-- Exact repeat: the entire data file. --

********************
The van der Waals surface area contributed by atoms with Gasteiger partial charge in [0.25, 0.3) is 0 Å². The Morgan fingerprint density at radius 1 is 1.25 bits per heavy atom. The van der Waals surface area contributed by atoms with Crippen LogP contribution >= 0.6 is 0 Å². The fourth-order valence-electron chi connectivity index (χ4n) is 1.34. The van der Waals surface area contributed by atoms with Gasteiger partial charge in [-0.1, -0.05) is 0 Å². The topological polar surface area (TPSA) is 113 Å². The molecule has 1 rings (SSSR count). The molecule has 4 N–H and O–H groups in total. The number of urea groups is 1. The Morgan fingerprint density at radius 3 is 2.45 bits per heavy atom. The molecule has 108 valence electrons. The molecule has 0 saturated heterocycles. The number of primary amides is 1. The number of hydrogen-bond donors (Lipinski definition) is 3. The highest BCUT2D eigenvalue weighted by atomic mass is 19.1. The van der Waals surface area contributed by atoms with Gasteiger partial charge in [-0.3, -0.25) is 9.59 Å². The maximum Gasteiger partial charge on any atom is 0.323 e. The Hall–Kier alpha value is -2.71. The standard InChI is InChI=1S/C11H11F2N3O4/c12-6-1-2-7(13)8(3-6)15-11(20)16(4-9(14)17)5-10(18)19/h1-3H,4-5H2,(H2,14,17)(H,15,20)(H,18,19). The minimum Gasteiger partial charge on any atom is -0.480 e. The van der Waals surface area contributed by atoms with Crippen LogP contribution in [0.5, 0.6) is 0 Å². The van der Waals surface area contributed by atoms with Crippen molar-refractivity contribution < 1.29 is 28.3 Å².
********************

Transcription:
The van der Waals surface area contributed by atoms with Gasteiger partial charge in [0.25, 0.3) is 0 Å². The Morgan fingerprint density at radius 1 is 1.25 bits per heavy atom. The van der Waals surface area contributed by atoms with Crippen LogP contribution >= 0.6 is 0 Å². The fourth-order valence-electron chi connectivity index (χ4n) is 1.34. The van der Waals surface area contributed by atoms with Gasteiger partial charge in [-0.1, -0.05) is 0 Å². The topological polar surface area (TPSA) is 113 Å². The molecule has 1 rings (SSSR count). The molecule has 4 N–H and O–H groups in total. The number of urea groups is 1. The Morgan fingerprint density at radius 3 is 2.45 bits per heavy atom. The molecule has 108 valence electrons. The molecule has 0 saturated heterocycles. The number of primary amides is 1. The number of hydrogen-bond donors (Lipinski definition) is 3. The highest BCUT2D eigenvalue weighted by atomic mass is 19.1. The van der Waals surface area contributed by atoms with Gasteiger partial charge in [-0.3, -0.25) is 9.59 Å². The maximum Gasteiger partial charge on any atom is 0.323 e. The Hall–Kier alpha value is -2.71. The standard InChI is InChI=1S/C11H11F2N3O4/c12-6-1-2-7(13)8(3-6)15-11(20)16(4-9(14)17)5-10(18)19/h1-3H,4-5H2,(H2,14,17)(H,15,20)(H,18,19). The minimum Gasteiger partial charge on any atom is -0.480 e. The van der Waals surface area contributed by atoms with Crippen LogP contribution in [0.5, 0.6) is 0 Å². The van der Waals surface area contributed by atoms with Crippen molar-refractivity contribution < 1.29 is 28.3 Å².